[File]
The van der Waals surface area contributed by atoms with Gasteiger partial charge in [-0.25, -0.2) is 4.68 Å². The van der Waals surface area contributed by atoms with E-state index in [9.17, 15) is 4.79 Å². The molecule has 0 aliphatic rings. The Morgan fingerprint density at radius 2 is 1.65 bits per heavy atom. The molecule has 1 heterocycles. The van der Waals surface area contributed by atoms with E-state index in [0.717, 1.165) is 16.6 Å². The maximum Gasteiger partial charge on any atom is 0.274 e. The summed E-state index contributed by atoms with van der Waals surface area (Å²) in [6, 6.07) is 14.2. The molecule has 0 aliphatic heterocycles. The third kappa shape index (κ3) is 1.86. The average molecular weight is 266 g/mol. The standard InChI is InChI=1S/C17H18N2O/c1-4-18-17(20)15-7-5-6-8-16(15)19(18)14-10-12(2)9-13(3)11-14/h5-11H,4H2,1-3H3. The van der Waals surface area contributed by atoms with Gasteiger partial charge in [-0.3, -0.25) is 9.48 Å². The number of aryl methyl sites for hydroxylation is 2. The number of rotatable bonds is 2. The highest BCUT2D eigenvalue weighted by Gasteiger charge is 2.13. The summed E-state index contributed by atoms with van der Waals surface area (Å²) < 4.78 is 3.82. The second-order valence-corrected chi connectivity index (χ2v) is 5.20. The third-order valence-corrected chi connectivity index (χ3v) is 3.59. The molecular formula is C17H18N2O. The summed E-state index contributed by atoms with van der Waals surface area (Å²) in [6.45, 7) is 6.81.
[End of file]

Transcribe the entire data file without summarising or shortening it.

The van der Waals surface area contributed by atoms with Gasteiger partial charge in [-0.25, -0.2) is 4.68 Å². The van der Waals surface area contributed by atoms with E-state index in [9.17, 15) is 4.79 Å². The molecule has 0 aliphatic rings. The Morgan fingerprint density at radius 2 is 1.65 bits per heavy atom. The molecule has 1 heterocycles. The van der Waals surface area contributed by atoms with E-state index in [0.717, 1.165) is 16.6 Å². The maximum Gasteiger partial charge on any atom is 0.274 e. The summed E-state index contributed by atoms with van der Waals surface area (Å²) in [6, 6.07) is 14.2. The molecule has 0 aliphatic heterocycles. The third kappa shape index (κ3) is 1.86. The average molecular weight is 266 g/mol. The standard InChI is InChI=1S/C17H18N2O/c1-4-18-17(20)15-7-5-6-8-16(15)19(18)14-10-12(2)9-13(3)11-14/h5-11H,4H2,1-3H3. The van der Waals surface area contributed by atoms with Gasteiger partial charge in [-0.3, -0.25) is 9.48 Å². The number of aryl methyl sites for hydroxylation is 2. The number of rotatable bonds is 2. The highest BCUT2D eigenvalue weighted by Gasteiger charge is 2.13. The summed E-state index contributed by atoms with van der Waals surface area (Å²) < 4.78 is 3.82. The second-order valence-corrected chi connectivity index (χ2v) is 5.20. The third-order valence-corrected chi connectivity index (χ3v) is 3.59. The molecular formula is C17H18N2O. The summed E-state index contributed by atoms with van der Waals surface area (Å²) in [6.45, 7) is 6.81.